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From Tim McCune <t...@channelpoint.com>
Subject RE: Some thoughts about ant plugins
Date Tue, 12 Sep 2000 21:24:11 GMT
Since Ant is XML-based anyway, why not use a "plugin.xml" instead of a
"plugin.properties"?  In your example, you're already using dot-separated
hierarchies anyway, which just gets kludgy in properties files.

For example:
<tools>
	<tool name="mkdir">org.apache.tools.ant.taskdefs.Mkdir</tool>
	<tool name="javac">org.apache.tools.ant.taskdefs.Javac</tool>
	...etc
</tools>

Check out
http://www.merlotxml.org/docs/UserGuide/UserGuide-1.0.html#chapt-plugins and
http://www.merlotxml.org/docs/plugins/plugin-dev-guide.html to see how
Merlot does plugins, which are _very_ much along the same lines of what
you're talking about here, right down to the custom Plugin Class Loader.

Tim McCune
Software Architect, ChannelPoint
"You know I don't like toast."  "Oh, I think you'll like this toast.  It's
free."  "Free you say?"  "And, it's toast!" -- Brak

-----Original Message-----
From: Paul Philion [mailto:philion@acmerocket.com]
Sent: Tuesday, September 12, 2000 9:32 AM
To: Ant-Dev
Subject: Some thoughts about ant plugins


Greetings -

I've been kicking around some ideas about a plugin architecture for
Ant. Here's what I think, so far:

- Each plugin resides in one JAR file, called an Ant Plugin Tool file
(.apt)

- Each plugin file may contain several Tools (allowing for a
'tools.apt' for the standard tools).

- The plugin file contains a Properties files at the root level,
called "plugin.properties", containing the following line for each
tool in the plugin file:

  tool.<toolname>=<fully qualified class name>

i.e..

  tool.mkdir=org.apache.tools.ant.taskdefs.Mkdir
  tool.javac=org.apache.tools.ant.taskdefs.Javac
  tool.chmod=org.apache.tools.ant.taskdefs.Chmod
  tool.deltree=org.apache.tools.ant.taskdefs.Deltree

(Note: the "tool." prefix is used to allow new types of data for
future expansion.)

- The ant deployment will have a standard directory, "plugins", that
the *.apt files will reside in.

- When ant starts up, it will scan the plugin directory, load the
"plugin.properties" from each *.apt file and construct a top-level
"tool to JAR name/class name" mapping for all available tools.

- Optional: ant can dump this top-level map as
"tools-cache.properties" in the plugin directory. Each time each
starts, it will simply compare the modification time of the
"tools-cache.properties" file to that of all the installed plugin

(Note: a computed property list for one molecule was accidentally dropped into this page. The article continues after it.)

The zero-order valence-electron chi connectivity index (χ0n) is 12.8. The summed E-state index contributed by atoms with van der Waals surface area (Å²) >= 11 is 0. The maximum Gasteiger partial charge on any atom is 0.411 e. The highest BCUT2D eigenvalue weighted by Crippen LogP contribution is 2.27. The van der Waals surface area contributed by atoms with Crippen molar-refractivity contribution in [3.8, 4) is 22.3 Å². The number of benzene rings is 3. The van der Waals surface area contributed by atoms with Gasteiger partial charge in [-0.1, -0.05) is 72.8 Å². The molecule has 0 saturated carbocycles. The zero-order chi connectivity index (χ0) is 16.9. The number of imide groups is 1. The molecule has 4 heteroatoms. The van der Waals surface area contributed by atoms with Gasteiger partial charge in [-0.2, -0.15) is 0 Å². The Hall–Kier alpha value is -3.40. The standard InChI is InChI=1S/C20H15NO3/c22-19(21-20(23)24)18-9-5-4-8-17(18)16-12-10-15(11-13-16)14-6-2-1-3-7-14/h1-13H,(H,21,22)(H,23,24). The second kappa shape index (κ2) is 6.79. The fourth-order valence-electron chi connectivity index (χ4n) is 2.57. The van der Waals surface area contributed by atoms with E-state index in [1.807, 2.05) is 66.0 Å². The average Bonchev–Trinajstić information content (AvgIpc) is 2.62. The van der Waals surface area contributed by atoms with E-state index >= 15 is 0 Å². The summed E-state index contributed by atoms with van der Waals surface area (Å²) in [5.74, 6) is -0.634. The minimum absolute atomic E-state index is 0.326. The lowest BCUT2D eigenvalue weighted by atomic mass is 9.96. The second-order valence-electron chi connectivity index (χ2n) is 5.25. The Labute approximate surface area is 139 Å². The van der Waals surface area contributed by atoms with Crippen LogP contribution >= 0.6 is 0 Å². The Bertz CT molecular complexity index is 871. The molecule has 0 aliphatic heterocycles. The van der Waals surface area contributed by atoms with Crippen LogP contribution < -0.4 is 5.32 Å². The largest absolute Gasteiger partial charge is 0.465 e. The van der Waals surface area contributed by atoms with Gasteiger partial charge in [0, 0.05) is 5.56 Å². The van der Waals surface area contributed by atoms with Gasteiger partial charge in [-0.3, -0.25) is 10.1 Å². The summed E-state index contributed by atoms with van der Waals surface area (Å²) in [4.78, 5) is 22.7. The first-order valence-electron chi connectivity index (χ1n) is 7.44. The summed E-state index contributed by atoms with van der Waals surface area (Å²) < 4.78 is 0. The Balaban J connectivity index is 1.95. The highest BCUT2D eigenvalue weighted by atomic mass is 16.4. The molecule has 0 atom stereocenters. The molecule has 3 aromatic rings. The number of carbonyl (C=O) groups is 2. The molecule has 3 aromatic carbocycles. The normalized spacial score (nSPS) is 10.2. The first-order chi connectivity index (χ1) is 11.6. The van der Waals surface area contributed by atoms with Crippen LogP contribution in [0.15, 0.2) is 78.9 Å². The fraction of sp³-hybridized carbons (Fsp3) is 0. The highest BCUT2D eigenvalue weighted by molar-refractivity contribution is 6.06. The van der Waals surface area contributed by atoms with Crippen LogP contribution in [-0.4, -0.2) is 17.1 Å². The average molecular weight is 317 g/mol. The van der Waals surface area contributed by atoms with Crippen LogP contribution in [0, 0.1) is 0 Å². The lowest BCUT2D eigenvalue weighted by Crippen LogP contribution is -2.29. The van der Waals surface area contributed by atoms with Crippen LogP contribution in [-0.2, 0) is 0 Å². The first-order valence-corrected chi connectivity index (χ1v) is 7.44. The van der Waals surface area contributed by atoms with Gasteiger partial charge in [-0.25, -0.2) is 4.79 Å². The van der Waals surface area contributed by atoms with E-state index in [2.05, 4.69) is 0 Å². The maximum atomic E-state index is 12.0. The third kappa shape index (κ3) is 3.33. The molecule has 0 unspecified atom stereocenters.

files and rebuild the cache only when there are new or changed JAR
files. (For simplicity, it is assumed that "new" plugin files will
have more recent mod dates than the cache file. In situations that
this is not the case, that use can a) manually remove the cache file
or b) use a --build-cache option on ant.)

- Ant will contain a custom class loader to load the specific tools
from the correct JARs when they are requested.

- The custom class loader (or a "load tool" factory) will check the
class instance to make sure that it conforms to the Task interface.

- A DefaultTask would be added to the standard tool set to handle any
tags that did not have tools. The implementation would simply log
error messages.

- An AptTask would be added to the standard tool set to generate *.apt
files.

Some Issues:

- In this scenario, several *.apt files could contain different
implementations for the same tool. I recommend that we simply take the
first definition that we find and log any attempts to redefine that
tool. Optionally, we could add a "plugins" attribute to the <project>
tag to give preference to certain plugin files. The tools in those
plugin files would be added first, and the standard "tools.apt" would
always be loaded last.

- I would really prefer to see Tasks use the Flyweight pattern, but I
haven't done enough research to offer specific recommendations about
how to do it.

- I almost see that the tasks would be fired my some sort of "task"
event, giving them everything they need to know (reference to current
target, etc.) to perform their task, instead of the current
call-setters-to-configure-then-execute. I see almost a "task request"
object that contains the attributes and contents (from build.xml).

- Paul Philion

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